What is Micropython?

Micropython is Python for microcontrollers.With Micropython you can write Python3 code and run it on bare metal architectures with limited resources.

Micropython highlights

  • Compact - fit and run within just 256k of code space and 16k of RAM. No OS is needed, although you can also run it with OS, if you want.

  • Compatible - strives to be as compatible as possible with normal Python (known as CPython)

  • Verstile - Supports many architectures (x86, x86-64, ARM, ARM Thumb, Xtensa)

  • Interactive - No need for the compile-flash-boot cycle. With the REPL (interactive prompt) you can type commands and execute them immediately, run scripts etc.

  • Popular - Many platforms are supported. User base is growing bigger.Notable forks: MicroPython, CircuitPython, MicroPython_ESP32_psRAM_LoBo

  • Embedded Oriented - Comes with modules specifically for embedded systems, such as the machine module for accessing low-level hardware (I/O pins, ADC, UART, SPI, I2C, RTC, Timers etc.)

Why Micropython + LittlevGL?

Micropython today does not have a good high-level GUI library.LittlevGL is a good high-level GUI library, it’s implemented in C and its API is in C.LittlevGL is an Object Oriented Component Based library, which seems a natural candidate to map into a higher level language, such as Python.

Here are some advantages of using LittlevGL in Micropython:

  • Develop GUI in Python, a very popular high level language. Use paradigms such as Object Oriented Programming.

  • GUI development requires multiple iterations to get things right.With C, each iteration consists of Change code > Build > Flash > Run.In Micropython it’s just Change code > Run. You can even run commands interactively using the REPL (the interactive prompt)

Micropython + LittlevGL could be used for:

  • Fast prototyping GUI.

  • Shorten the cycle of changing and fine-tuning the GUI.

  • Model the GUI in a more abstract way by defining reusable composite objects, taking advantage of Python’s language features such as Inheritance, Closures, List Comprehension, Generators, Exception Handling, Arbitrary Precision Integers and others.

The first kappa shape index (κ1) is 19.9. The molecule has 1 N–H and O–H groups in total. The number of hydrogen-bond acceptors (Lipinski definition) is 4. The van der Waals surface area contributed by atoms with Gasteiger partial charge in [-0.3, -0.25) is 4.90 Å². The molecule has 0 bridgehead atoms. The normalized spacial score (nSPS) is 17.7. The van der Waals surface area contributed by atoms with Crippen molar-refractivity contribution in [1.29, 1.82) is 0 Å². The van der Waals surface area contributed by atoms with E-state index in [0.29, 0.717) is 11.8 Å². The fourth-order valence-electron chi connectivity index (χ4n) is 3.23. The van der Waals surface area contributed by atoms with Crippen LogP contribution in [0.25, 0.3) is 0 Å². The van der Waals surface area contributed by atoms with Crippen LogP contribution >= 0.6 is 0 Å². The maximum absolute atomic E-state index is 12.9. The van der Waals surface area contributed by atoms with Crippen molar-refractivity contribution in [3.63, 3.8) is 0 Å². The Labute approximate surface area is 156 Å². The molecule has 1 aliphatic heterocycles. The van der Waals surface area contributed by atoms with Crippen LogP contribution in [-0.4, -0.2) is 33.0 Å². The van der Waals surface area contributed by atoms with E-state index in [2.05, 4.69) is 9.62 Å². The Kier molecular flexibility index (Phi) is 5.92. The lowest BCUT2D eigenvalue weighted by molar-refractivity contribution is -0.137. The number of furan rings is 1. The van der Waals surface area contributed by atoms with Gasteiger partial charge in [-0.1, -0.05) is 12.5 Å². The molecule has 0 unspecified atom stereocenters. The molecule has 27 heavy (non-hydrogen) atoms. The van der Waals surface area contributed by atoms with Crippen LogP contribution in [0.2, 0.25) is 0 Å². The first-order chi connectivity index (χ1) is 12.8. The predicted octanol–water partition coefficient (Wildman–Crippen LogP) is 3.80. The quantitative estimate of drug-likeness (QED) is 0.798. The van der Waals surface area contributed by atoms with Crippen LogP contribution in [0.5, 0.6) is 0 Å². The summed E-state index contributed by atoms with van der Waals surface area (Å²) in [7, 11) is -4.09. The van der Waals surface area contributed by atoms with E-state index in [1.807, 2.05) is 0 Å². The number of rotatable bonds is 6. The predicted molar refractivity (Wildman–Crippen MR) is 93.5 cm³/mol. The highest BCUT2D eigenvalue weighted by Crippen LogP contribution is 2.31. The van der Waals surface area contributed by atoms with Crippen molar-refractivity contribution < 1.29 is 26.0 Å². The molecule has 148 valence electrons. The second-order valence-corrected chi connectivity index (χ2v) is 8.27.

• Make LittlevGL accessible to a larger audience. No need to know C in order to create a nice GUI on an embedded system.This goes well with CircuitPython vision. CircuitPython was designed with education in mind, to make it easier for new or unexperienced users to get started with embedded development.

So how does it look like?

TL;DR: It’s very much like the C API, but Object Oriented for LittlevGL components.

Let’s dive right into an example!

A simple example

import lvgl as lv
scr = lv.obj()
btn = lv.btn(scr)
btn.align(lv.scr_act(), lv.ALIGN.CENTER, 0, 0)
label = lv.label(btn)

How can I use it?

Online Simulator

If you want to experiment with LittlevGL + Micropython without downloading anything - you can use our online simulator!It’s a fully functional LittlevGL + Micropython that runs entirely in the browser and allows you to edit a python script and run it.

Link to the online simulator

PC Simulator

Micropython is ported to many platform, one of the is the “unix port”, which allows you to build and run Micropython (+LittlevGL) on a Linux machine. (On a windows machine you might need Virtual Box or WSL or MinGW or Cygwin etc.)

More information about building and running the unix port

The real thing

At the end, the goal is to run it all on an embedded platform.Both Micropython and LittlevGL can be used on many embedded architectures, such as stm32, ESP32 etc.You would also need display and input drivers. We have some example drivers (ESP32+ILI9341, as well as some other examples), but most chances are you would want to create your own input/display drivers for your specific purposes.Drivers can be implemented either in C as Micropython module, or in pure Micropython!

Where can I find more information?

  • On the Blog Post

  • On lv_micropython README

  • On lv_binding_micropython README

  • On LittlevGL forum (Feel free to ask anything!)

  • On Micropython docs and forum